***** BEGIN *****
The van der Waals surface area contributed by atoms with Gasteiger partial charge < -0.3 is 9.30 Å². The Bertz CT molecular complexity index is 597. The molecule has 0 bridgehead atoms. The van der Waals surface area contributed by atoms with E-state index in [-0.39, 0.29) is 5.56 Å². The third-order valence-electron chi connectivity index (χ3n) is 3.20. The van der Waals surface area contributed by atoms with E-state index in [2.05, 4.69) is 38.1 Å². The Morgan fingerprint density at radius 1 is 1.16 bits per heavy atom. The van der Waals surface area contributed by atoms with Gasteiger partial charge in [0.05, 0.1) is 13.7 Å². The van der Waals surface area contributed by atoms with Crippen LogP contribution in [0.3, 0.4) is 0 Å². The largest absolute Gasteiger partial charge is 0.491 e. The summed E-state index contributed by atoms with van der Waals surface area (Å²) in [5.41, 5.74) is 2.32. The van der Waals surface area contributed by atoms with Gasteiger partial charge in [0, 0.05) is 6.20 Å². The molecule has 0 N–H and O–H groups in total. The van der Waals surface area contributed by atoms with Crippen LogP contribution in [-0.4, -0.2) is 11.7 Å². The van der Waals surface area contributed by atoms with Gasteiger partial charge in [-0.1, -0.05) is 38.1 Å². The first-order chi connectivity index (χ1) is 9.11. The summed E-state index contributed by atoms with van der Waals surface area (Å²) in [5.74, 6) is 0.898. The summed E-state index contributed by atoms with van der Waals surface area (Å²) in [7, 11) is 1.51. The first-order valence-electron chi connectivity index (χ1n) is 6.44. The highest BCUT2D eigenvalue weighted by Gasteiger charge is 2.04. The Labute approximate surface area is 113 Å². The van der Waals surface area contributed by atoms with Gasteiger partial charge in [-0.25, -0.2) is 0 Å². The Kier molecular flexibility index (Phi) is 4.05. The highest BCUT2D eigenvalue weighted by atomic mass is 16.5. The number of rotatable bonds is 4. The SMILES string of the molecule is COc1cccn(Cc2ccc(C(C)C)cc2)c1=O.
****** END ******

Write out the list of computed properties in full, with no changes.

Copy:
The van der Waals surface area contributed by atoms with Gasteiger partial charge < -0.3 is 9.30 Å². The Bertz CT molecular complexity index is 597. The molecule has 0 bridgehead atoms. The van der Waals surface area contributed by atoms with E-state index in [-0.39, 0.29) is 5.56 Å². The third-order valence-electron chi connectivity index (χ3n) is 3.20. The van der Waals surface area contributed by atoms with E-state index in [2.05, 4.69) is 38.1 Å². The Morgan fingerprint density at radius 1 is 1.16 bits per heavy atom. The van der Waals surface area contributed by atoms with Gasteiger partial charge in [0.05, 0.1) is 13.7 Å². The van der Waals surface area contributed by atoms with Crippen LogP contribution in [0.3, 0.4) is 0 Å². The largest absolute Gasteiger partial charge is 0.491 e. The summed E-state index contributed by atoms with van der Waals surface area (Å²) in [5.41, 5.74) is 2.32. The van der Waals surface area contributed by atoms with Gasteiger partial charge in [0, 0.05) is 6.20 Å². The molecule has 0 N–H and O–H groups in total. The van der Waals surface area contributed by atoms with Crippen LogP contribution in [-0.4, -0.2) is 11.7 Å². The van der Waals surface area contributed by atoms with Gasteiger partial charge in [-0.1, -0.05) is 38.1 Å². The first-order chi connectivity index (χ1) is 9.11. The summed E-state index contributed by atoms with van der Waals surface area (Å²) in [5.74, 6) is 0.898. The summed E-state index contributed by atoms with van der Waals surface area (Å²) in [7, 11) is 1.51. The first-order valence-electron chi connectivity index (χ1n) is 6.44. The highest BCUT2D eigenvalue weighted by Gasteiger charge is 2.04. The Labute approximate surface area is 113 Å². The van der Waals surface area contributed by atoms with Gasteiger partial charge in [-0.25, -0.2) is 0 Å². The Kier molecular flexibility index (Phi) is 4.05. The highest BCUT2D eigenvalue weighted by atomic mass is 16.5. The number of rotatable bonds is 4. The SMILES string of the molecule is COc1cccn(Cc2ccc(C(C)C)cc2)c1=O.